Saturday, February 2, 2019

Wyrd: A meta-currency for my LotFP game

I might lose some of my (questionable) OSR cred here, but I like meta-currency. I like Bennies, I like Fate Points, I like Yum Yums, I even like Inspiration. I like letting my players have that little bit of “oomph” to spend when they really need it or when they're doing something personally important. Back in my Rules Cyclopedia game, I successfully grafted on Aspects and Fate Points, and when I ran Stars Without Number, I used Jeff Rient's Big Purple d30 rule to good effect, so I know it works. Also it makes my players happy, and that's not a bad thing, right?

Of course, with an ostensibly a horror game like LotFP, you run the risk of losing some of the danger by giving the players too much meta-narrative power. You want to make sure there are some limits. But heck, even Zweihander has Fortune Points, so I feel justified.

So here's Wyrd. I'm eager to see how well it works in our next session. 


Wyrd is your fate, your yet-to-be-woven destiny. It is the actions you take and changes you make that cannot be seen through prophecy. It is “that which happens.” In game terms, Wyrd lets you fiddle with your dice.

At the start of each session, each player (not the GM) gets a Wyrd Token.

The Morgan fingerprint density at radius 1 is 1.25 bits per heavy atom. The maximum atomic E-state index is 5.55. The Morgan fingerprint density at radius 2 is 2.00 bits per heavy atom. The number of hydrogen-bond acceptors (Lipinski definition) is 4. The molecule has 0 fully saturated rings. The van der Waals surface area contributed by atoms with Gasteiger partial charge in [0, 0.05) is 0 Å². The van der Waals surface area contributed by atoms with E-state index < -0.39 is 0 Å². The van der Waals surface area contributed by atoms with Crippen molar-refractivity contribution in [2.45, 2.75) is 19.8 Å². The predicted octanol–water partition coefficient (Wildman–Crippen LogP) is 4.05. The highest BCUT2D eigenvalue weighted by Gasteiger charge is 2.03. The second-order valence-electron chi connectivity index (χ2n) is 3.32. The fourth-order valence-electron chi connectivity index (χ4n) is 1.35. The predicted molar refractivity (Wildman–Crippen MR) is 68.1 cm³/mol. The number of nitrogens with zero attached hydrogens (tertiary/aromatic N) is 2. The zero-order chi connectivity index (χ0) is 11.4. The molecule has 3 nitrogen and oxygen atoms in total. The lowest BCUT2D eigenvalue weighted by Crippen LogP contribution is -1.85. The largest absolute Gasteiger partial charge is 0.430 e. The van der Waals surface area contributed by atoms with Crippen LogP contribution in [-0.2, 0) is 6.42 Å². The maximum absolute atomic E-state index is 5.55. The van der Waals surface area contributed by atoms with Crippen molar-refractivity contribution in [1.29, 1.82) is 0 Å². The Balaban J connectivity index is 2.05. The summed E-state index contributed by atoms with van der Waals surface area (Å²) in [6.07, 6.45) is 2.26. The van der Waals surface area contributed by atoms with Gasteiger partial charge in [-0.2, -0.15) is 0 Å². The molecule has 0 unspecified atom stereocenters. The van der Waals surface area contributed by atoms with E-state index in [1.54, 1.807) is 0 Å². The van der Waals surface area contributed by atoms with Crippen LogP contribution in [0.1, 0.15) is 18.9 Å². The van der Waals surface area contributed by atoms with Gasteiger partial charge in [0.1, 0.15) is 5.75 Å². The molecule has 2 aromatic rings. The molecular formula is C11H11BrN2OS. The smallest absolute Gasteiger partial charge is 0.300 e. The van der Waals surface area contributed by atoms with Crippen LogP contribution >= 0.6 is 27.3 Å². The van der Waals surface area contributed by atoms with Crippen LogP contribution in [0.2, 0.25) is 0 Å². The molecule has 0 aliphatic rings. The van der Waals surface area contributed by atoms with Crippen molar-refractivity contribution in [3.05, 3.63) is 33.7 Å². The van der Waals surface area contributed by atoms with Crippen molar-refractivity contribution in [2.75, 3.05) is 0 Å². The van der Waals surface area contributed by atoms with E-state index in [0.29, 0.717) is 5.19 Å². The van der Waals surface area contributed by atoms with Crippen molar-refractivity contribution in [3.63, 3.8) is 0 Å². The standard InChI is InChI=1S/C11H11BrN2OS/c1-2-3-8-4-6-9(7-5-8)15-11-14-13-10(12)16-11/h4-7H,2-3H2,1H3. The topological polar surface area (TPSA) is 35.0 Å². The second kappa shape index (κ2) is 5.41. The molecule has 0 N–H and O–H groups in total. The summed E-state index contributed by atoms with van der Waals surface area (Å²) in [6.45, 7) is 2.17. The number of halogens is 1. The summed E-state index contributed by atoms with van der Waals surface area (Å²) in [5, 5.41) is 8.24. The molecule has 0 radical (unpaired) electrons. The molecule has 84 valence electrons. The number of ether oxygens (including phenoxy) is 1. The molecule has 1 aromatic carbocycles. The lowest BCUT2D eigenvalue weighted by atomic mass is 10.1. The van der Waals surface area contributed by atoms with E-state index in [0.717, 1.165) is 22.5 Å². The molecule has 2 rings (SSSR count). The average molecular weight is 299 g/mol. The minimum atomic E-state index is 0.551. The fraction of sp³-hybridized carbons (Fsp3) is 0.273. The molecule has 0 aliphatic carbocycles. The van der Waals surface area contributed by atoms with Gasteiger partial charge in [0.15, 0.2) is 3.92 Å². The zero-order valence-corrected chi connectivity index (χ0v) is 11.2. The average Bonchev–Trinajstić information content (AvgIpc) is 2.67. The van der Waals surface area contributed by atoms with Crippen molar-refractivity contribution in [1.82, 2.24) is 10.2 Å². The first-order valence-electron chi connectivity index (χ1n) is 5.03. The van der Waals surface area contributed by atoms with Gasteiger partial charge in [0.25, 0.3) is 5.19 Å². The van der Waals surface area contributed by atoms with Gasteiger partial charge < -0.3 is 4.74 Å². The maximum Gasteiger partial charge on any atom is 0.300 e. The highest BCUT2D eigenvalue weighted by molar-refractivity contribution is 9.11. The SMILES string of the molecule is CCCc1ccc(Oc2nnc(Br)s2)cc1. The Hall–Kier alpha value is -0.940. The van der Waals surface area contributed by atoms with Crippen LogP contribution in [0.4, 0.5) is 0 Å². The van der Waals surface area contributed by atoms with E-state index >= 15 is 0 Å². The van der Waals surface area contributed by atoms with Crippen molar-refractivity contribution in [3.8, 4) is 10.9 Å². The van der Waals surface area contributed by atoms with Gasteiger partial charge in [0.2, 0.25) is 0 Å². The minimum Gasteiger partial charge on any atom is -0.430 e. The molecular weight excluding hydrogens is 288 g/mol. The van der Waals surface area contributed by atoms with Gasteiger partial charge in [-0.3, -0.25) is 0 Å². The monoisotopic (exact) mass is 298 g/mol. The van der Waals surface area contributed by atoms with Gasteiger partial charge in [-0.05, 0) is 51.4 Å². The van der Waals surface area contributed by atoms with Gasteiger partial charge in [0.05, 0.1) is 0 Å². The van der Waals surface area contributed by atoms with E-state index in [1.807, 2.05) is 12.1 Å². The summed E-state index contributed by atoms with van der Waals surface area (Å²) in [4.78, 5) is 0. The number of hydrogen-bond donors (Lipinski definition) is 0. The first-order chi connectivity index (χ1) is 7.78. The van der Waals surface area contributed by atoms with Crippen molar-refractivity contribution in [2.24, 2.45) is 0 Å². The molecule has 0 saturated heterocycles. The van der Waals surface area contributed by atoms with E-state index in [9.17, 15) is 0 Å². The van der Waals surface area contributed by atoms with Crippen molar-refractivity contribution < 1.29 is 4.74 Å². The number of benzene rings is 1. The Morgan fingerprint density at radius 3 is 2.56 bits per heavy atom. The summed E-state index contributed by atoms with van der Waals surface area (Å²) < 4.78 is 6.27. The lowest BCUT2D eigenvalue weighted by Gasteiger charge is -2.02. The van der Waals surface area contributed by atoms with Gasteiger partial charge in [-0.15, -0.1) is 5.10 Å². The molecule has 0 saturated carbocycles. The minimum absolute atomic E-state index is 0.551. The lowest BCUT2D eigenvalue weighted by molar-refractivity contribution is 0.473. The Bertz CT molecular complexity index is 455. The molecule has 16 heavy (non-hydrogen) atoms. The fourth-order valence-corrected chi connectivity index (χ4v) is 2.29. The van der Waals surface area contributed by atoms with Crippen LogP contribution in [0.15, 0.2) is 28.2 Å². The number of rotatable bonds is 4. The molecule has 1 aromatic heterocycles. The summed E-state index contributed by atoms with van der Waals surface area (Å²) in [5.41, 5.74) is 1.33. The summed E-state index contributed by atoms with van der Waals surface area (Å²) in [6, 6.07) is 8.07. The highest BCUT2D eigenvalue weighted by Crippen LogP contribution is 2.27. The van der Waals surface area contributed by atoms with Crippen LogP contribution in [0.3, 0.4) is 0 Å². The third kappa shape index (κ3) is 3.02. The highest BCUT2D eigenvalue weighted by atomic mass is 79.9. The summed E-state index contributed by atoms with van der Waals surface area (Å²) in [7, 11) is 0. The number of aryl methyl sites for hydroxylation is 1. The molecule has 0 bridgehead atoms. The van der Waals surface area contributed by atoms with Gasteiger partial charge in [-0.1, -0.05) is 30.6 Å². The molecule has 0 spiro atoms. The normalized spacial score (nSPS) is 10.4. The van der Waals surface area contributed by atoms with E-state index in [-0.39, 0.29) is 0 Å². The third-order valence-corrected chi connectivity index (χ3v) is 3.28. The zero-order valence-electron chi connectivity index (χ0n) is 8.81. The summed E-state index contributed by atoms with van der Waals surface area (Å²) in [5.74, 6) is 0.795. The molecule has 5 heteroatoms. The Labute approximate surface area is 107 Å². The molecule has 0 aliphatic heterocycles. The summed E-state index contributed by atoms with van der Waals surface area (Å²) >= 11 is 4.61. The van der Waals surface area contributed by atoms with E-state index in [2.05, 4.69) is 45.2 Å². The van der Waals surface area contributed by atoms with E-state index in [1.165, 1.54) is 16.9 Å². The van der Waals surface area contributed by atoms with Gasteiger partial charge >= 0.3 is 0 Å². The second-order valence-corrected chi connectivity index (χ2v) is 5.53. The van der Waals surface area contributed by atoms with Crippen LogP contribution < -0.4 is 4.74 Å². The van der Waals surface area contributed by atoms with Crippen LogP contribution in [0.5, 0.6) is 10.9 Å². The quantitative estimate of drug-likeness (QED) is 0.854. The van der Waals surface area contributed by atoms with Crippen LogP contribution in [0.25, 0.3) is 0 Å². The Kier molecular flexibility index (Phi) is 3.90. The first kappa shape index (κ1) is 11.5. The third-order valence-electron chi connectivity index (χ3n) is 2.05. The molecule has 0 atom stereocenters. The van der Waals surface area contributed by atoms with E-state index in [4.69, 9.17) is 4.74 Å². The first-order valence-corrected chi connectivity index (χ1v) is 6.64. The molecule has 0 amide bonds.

Clerics get 2 Wyrd Tokens, because God.*
Alices get 2 Wyrd Token, because weirdness.

Players cannot trade Wyrd Tokens unless their PCs are lovers, spouses, siblings, or children/parents of each other.  

If you have a Wyrd Token left at the end of the session, you get +10% XP, so think carefully as to whether or not you want to use that Token. Multiple Tokens do not stack.

You can spend a Wyrd Token for any one the following effects. You must spend your Token before you roll. Once the die is cast, the skein of your fate is woven. I might make you describe how Fortune intercedes in your favor.
  • Attack roll: Use a d30.
  • Saving throw: Use a d30.
  • Damage or Healing roll: Bump all your dice up by one step. (1d6 becomes 1d8, 3d4 becomes 3d6, etc...)
  • Skill rolls: Roll the d6 twice and take the best result.
  • Roll xd6 under your stat: Reduce X by 1.
  • 2d6+MOD rolls: Roll 3d6, and drop the lowest.
  • Initiative: Roll your initiative separate from everyone else (add your DEX mod).
  • Bleeding Out: Automatically stabilize.
  • Dead Man Walking: Now you're just bleeding out.
  • Lose a Limb: That’s just too bad.
  • Random Tables: No effect.
If all the players have spent all their Wyrd Tokens, they the party is Doomed. The GM gets a number of Doom Tokens equal to the number of PCs still alive. They can use these just like Wyrd, but to the benefit of NPCs.  

*Also, no one wants to play clerics in my game, so maybe this will sweeten that pot a little.


  1. I'm seriously considering using this. Not initally, but if the PCs get tandled up in Cosmic Stuff, they'll acquire Wyrd.
    Also I am frankly baffled re: not playing clerics because they're probably the best class in the game if you look at the maths.

    1. Let me know how Wyrdt works out for you if you use it!

      Regarding clerics, I don't get it either. Even in other games, not many of my group likes playing cleric/healer types. And the one guy that does play clerics didn't want to play one again.

      I myself am a big fan of clerics.